Home LATEST NEWS Hong Kong appoints its Legislative Council now reserved for “patriots”

Hong Kong appoints its Legislative Council now reserved for “patriots”


Each of the 153 candidates, in order to be allowed to run for office, had to give pledges of political loyalty to China and to patriotism.

As a result, pro-democracy activists have been barred from running, or have waived them, when not in prison or on the run abroad, and most candidates display a similar profile.

Of the 90 seats in the Legislative Council (the LegCo), only 20 are to be provided by universal suffrage, half less than before, the remainder being appointed by various committees and interest groups vested in the Chinese regime.

The only real unknown in the ballot will therefore be the turnout, a thermometer of the adherence of Hong Kongers to the new electoral system.

The new rules were imposed by Beijing as part of Hong Kong’s takeover after the gigantic pro-democracy protests of 2019.

All Hong Kong people of voting age, or about 4.5 million people out of a total population of 7.5 million, can vote.

Towards low participation

Hong Kong Chief Executive Carrie Lam and her ministers have stepped up calls to go to the polls. The government published advertising pages in newspapers, distributed leaflets in mailboxes and sent massive text messages reminding Hong Kong people to vote. Public transport is free during election day.

Despite these efforts, the latest polls predict an attendance of around 48%, which would be a historically low figure.

Along with her calls for a vote, Ms. Lam also asserted before the ballot that a low turnout would not wouldn’t mean anything.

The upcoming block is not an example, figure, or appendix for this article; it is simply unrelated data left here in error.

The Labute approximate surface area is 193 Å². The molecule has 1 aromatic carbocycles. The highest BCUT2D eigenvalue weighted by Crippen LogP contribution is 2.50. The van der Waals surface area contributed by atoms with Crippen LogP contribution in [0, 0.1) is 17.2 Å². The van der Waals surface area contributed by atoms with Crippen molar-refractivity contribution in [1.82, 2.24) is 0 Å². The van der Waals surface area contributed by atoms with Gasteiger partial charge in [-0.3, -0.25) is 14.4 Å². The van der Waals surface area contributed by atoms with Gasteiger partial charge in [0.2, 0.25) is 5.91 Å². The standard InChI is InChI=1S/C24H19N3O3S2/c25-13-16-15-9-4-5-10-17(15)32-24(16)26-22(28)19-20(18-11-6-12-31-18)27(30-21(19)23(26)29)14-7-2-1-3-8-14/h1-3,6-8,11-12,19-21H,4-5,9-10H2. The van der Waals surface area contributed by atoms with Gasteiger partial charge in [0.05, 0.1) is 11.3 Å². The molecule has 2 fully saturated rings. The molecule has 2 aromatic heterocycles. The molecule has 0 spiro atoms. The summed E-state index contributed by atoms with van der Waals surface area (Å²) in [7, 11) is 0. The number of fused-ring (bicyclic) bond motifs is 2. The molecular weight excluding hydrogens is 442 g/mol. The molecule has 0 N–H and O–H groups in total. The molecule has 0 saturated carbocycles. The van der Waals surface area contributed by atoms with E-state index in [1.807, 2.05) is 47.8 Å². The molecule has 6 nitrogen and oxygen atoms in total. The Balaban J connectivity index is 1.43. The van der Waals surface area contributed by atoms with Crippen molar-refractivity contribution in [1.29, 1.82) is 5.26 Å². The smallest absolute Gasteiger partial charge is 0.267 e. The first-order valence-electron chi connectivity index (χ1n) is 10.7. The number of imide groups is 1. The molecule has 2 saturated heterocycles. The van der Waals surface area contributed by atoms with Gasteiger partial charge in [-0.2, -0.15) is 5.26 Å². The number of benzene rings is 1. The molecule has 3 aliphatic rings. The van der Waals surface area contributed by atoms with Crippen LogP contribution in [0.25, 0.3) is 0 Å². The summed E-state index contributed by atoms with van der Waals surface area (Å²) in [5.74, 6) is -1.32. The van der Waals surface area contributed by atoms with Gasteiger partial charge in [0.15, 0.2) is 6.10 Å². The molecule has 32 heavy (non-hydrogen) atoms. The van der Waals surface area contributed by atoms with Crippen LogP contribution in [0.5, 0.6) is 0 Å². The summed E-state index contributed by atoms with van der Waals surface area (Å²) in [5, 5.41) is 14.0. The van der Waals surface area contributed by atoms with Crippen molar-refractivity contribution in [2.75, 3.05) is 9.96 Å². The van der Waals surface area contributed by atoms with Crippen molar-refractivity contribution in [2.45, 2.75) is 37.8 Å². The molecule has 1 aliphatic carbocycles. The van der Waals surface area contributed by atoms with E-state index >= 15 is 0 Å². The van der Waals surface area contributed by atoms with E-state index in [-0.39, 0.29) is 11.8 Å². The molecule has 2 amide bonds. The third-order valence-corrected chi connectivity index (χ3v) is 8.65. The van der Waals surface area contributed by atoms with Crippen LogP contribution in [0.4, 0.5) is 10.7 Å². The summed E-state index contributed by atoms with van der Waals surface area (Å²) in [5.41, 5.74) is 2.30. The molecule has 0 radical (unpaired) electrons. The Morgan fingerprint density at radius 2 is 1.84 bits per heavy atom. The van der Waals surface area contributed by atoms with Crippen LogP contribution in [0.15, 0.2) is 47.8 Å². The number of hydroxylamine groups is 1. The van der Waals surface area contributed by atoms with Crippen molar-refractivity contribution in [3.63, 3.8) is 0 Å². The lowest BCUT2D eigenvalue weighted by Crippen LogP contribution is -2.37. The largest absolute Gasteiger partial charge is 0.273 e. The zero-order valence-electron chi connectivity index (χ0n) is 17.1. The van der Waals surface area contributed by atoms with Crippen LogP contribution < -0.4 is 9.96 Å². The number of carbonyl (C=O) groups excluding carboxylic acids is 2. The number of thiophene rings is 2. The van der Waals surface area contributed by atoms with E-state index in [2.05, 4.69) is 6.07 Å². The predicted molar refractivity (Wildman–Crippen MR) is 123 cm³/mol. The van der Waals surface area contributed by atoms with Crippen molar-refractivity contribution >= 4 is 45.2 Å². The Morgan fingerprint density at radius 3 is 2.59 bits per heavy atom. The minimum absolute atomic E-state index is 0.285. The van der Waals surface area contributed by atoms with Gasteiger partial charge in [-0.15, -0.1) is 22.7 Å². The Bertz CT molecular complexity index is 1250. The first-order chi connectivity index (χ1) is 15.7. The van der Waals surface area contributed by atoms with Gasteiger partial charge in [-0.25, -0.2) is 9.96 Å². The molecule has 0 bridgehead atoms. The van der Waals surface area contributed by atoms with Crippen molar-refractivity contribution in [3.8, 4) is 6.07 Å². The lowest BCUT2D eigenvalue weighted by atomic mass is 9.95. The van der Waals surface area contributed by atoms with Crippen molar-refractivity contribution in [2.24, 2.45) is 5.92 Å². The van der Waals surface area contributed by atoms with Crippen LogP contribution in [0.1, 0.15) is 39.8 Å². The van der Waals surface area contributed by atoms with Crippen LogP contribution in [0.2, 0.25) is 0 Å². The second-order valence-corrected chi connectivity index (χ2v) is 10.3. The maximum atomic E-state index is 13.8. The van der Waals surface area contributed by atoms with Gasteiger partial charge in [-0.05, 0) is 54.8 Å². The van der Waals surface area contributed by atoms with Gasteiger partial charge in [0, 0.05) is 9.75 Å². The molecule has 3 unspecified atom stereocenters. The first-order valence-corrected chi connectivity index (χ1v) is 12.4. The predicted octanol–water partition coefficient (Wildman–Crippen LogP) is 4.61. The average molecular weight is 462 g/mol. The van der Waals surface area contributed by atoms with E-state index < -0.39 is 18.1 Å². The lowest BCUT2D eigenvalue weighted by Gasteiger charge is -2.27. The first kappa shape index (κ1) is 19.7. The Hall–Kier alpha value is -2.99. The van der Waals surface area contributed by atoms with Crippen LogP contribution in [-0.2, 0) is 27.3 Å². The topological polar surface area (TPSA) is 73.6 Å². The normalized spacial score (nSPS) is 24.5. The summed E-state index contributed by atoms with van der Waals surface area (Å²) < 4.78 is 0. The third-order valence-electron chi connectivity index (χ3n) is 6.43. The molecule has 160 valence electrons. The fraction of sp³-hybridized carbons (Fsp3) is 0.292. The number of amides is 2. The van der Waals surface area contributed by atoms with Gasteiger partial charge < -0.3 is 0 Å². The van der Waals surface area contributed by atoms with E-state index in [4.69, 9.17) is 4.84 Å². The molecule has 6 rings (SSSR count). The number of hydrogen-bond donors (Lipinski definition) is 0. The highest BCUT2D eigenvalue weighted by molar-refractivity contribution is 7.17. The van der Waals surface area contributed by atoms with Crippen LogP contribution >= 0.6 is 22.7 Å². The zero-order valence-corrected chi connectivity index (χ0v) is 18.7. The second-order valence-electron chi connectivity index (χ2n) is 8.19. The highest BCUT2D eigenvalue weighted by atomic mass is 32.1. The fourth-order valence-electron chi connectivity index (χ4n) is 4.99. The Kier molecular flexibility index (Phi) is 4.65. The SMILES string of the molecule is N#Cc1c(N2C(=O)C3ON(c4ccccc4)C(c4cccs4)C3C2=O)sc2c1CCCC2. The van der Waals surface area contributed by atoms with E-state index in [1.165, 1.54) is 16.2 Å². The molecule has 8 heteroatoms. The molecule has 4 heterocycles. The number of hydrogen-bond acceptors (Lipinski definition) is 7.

When the government does it right and its credibility is strong, voter turnout is lower because people don’t really feel the need to choose new representatives., she told Chinese state media last week.

Recent independent polls put Ms. Lam’s popularity rating at around 36%.

theLegCo“,” text “:” LegCo “}} ‘>The Legislative Council. is the body responsible for passing laws in the former British colony, whose legal system remains distinct from that of mainland China.

Chinese influence

Even if the established figures in Beijing have always been granted the majority of seats on the Council, a minority of opponents was once tolerated there, which made it a place of often very lively debates. The new rules imposed by Beijing put an end to this tradition.

More than a dozen elected during the previous election in 2016 are currently in prison under a draconian law on national security imposed by Beijing last year, and three fled abroad.

Beijing claims that this electoral system improved will eradicate the elements anti-chinese, and ensure that theLegCo“,” text “:” LegCo “}} ‘>The Legislative Council., where debates could once be long and heated, will adopt the new laws more quickly.

It is legal in Hong Kong to abstain or to vote blank or null. On the other hand, encouraging these practices has been a criminal offense since this year.

Ten people have been arrested under the new law, mainly for boycott calls launched on social networks, and arrest warrants have been issued against pro-democracy activists who have taken refuge abroad who have also called to shun the ballot box. .

Police deployed more than 10,000 officers to the streets of Hong Kong on Sunday to prevent any incidents.

In a symbolic gesture, the authorities replaced the official seal of Hong Kong in the hemicycle of theLegCo“,” text “:” LegCo “}} ‘>The Legislative Council. with the emblem of the People’s Republic of China.

They said it was a temporary measure, in anticipation of swearing-in ceremonies for new council members next month.

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